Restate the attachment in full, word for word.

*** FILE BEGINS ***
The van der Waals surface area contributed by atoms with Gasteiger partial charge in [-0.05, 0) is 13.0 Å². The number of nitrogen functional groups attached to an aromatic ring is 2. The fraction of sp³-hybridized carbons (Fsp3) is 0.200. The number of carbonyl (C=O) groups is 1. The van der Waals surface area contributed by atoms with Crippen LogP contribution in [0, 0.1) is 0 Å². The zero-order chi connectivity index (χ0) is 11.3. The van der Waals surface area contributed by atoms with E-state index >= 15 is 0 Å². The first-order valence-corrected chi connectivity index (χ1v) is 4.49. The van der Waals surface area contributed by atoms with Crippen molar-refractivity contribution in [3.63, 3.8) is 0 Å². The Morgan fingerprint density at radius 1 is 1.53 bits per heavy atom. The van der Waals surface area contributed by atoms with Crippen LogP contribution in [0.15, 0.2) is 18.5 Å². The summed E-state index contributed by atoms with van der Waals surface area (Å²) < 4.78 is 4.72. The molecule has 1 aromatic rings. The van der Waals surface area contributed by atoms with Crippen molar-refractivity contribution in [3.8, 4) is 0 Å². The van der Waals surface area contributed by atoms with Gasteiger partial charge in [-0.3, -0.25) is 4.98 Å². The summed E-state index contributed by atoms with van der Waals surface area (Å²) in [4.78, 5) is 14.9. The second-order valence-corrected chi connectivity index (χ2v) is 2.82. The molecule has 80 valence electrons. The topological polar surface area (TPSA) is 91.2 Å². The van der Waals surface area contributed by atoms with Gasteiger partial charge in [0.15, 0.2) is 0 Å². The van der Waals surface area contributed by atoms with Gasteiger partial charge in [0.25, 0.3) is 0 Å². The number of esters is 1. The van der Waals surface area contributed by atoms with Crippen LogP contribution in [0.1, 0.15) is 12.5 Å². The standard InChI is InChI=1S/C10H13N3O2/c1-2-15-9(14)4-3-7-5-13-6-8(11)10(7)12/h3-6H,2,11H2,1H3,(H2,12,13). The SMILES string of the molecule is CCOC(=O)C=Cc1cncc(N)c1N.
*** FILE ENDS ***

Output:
The van der Waals surface area contributed by atoms with Gasteiger partial charge in [-0.05, 0) is 13.0 Å². The number of nitrogen functional groups attached to an aromatic ring is 2. The fraction of sp³-hybridized carbons (Fsp3) is 0.200. The number of carbonyl (C=O) groups is 1. The van der Waals surface area contributed by atoms with Crippen LogP contribution in [0, 0.1) is 0 Å². The zero-order chi connectivity index (χ0) is 11.3. The van der Waals surface area contributed by atoms with E-state index >= 15 is 0 Å². The first-order valence-corrected chi connectivity index (χ1v) is 4.49. The van der Waals surface area contributed by atoms with Crippen molar-refractivity contribution in [3.63, 3.8) is 0 Å². The Morgan fingerprint density at radius 1 is 1.53 bits per heavy atom. The van der Waals surface area contributed by atoms with Crippen LogP contribution in [0.15, 0.2) is 18.5 Å². The summed E-state index contributed by atoms with van der Waals surface area (Å²) < 4.78 is 4.72. The molecule has 1 aromatic rings. The van der Waals surface area contributed by atoms with Crippen molar-refractivity contribution in [3.8, 4) is 0 Å². The van der Waals surface area contributed by atoms with Gasteiger partial charge in [-0.3, -0.25) is 4.98 Å². The summed E-state index contributed by atoms with van der Waals surface area (Å²) in [4.78, 5) is 14.9. The second-order valence-corrected chi connectivity index (χ2v) is 2.82. The molecule has 80 valence electrons. The topological polar surface area (TPSA) is 91.2 Å². The van der Waals surface area contributed by atoms with Gasteiger partial charge in [0.15, 0.2) is 0 Å². The van der Waals surface area contributed by atoms with Gasteiger partial charge in [0.25, 0.3) is 0 Å². The number of esters is 1. The van der Waals surface area contributed by atoms with Crippen LogP contribution in [0.1, 0.15) is 12.5 Å². The standard InChI is InChI=1S/C10H13N3O2/c1-2-15-9(14)4-3-7-5-13-6-8(11)10(7)12/h3-6H,2,11H2,1H3,(H2,12,13). The SMILES string of the molecule is CCOC(=O)C=Cc1cncc(N)c1N.